The overarching objective of the Massachusetts Alzheimer's Disease Research Center (MADRC) is to stimulate and support research of the highest quality in aging, Alzheimer's disease (AD), and related disorders. The specific goals are: To propose and support new research directed toward uncovering the etiology and pathogenetic mechanisms of AD and related dementias;to enhance collaborative research funded outside of the MADRC;and to catalyze education, training and information transfer related to dementia. Administrative, Clinical, Data and Statistical, Neuropathology, and Education Cores support 3 R01 style 5 year projects and 3 pilot projects/year. The Clinical Core has established a Longitudinal Cohort that follows ~600 individuals who are cognitively normal, have mild impairments, mild AD or other dementias. These subjects undergo full Uniform Data Set evaluations and data are submitted to NACC. Our retention rate to date (93% 1 year;97% 2 year) shows that these individuals are committed to participate in longitudinal studies. Over 60% of these individuals have already also contributed to at least one other research project related to aging and cognition, including 7 different neuroimaging studies and a major Biomarkers program. The Neuropathology Core has tissues on nearly 1400 subjects, and in the last 4 years supplied 3 dozen separate investigators with over 10,000 slides or specimens. The Data and Statistics Core has built a new state of the art data repository. The Education Core has continued its mission of outstanding community involvement, and has enhanced recruitment for MADRC programs. Three R01 style applications are closely linked to Core activities, and focus on the relationship between amyloid, clinical symptoms, and neurotoxicity: Two relate to longitudinal studies in MADRC subjects. The first asks what does positive PIB amyloid imaging mean in the setting of normal cognition? The second, led by a junior investigator, examines whether amyloid deposition in vessels (CAA) alters the course of dementia. The third project utilizes MADRC brain bank material to examine whether oligomeric forms of amyloid - in addition to, or instead of, fibrillar forms - are neurotoxic. The MADRC provides infrastructure to support local and national efforts in AD research: In the current grant period 44 investigators used MADRC resources to support 76 NIH funded projects;an additional 68 projects supported by non-Federal sources relied in part on MADRC for subjects or other resources. Going forward, the MADRC will continue to expand its clinical and neuropathological resources, its innovative training and scientific programs directed toward AD research.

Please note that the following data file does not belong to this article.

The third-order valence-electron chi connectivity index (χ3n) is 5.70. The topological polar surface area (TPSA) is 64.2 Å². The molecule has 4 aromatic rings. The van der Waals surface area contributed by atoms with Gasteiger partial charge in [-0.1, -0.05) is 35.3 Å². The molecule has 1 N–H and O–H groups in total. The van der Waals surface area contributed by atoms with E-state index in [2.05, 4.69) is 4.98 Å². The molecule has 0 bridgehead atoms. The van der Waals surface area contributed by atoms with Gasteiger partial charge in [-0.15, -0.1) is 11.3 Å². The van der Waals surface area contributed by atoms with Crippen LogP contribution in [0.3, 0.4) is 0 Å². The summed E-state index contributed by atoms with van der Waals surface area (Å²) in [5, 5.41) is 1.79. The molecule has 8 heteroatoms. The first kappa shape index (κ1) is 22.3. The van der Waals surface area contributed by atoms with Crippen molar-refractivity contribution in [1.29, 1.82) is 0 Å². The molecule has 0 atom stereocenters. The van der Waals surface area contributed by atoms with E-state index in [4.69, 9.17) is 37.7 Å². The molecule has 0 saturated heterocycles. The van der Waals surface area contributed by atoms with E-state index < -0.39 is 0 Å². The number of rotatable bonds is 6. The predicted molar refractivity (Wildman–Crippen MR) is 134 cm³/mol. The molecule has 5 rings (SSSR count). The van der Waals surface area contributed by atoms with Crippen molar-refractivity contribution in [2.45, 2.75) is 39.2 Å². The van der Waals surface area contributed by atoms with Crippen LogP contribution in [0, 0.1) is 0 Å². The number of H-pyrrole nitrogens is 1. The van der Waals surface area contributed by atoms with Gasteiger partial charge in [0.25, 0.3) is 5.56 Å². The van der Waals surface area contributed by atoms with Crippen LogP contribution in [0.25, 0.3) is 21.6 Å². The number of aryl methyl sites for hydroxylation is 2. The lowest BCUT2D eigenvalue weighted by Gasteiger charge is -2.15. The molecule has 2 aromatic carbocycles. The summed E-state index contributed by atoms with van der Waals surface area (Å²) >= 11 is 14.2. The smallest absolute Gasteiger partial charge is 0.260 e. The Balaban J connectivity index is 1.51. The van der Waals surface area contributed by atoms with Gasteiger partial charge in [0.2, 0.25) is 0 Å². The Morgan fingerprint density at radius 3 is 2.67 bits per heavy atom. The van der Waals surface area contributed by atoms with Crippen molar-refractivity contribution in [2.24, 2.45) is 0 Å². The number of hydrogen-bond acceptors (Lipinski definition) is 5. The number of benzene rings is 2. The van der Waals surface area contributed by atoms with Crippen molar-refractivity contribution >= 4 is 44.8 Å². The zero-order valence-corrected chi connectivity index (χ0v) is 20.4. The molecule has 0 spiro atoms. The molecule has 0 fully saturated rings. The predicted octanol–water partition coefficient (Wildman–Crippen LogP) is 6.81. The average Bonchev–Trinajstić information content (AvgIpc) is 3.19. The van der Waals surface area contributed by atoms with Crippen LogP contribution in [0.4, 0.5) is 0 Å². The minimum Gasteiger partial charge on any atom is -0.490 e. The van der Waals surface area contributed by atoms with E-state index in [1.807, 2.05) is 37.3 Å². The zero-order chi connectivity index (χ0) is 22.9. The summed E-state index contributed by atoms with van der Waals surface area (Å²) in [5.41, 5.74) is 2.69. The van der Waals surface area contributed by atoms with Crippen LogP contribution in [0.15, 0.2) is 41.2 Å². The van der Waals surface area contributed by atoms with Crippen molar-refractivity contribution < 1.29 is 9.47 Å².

Alzheimer's disease is a devastating disorder of cognition causing dementia in millions of Americans. Our studies use clinical and laboratory tools to characterize the earliest phases of the disease, and to try to better understand the underlying causes of the brain damage that leads to dementia.
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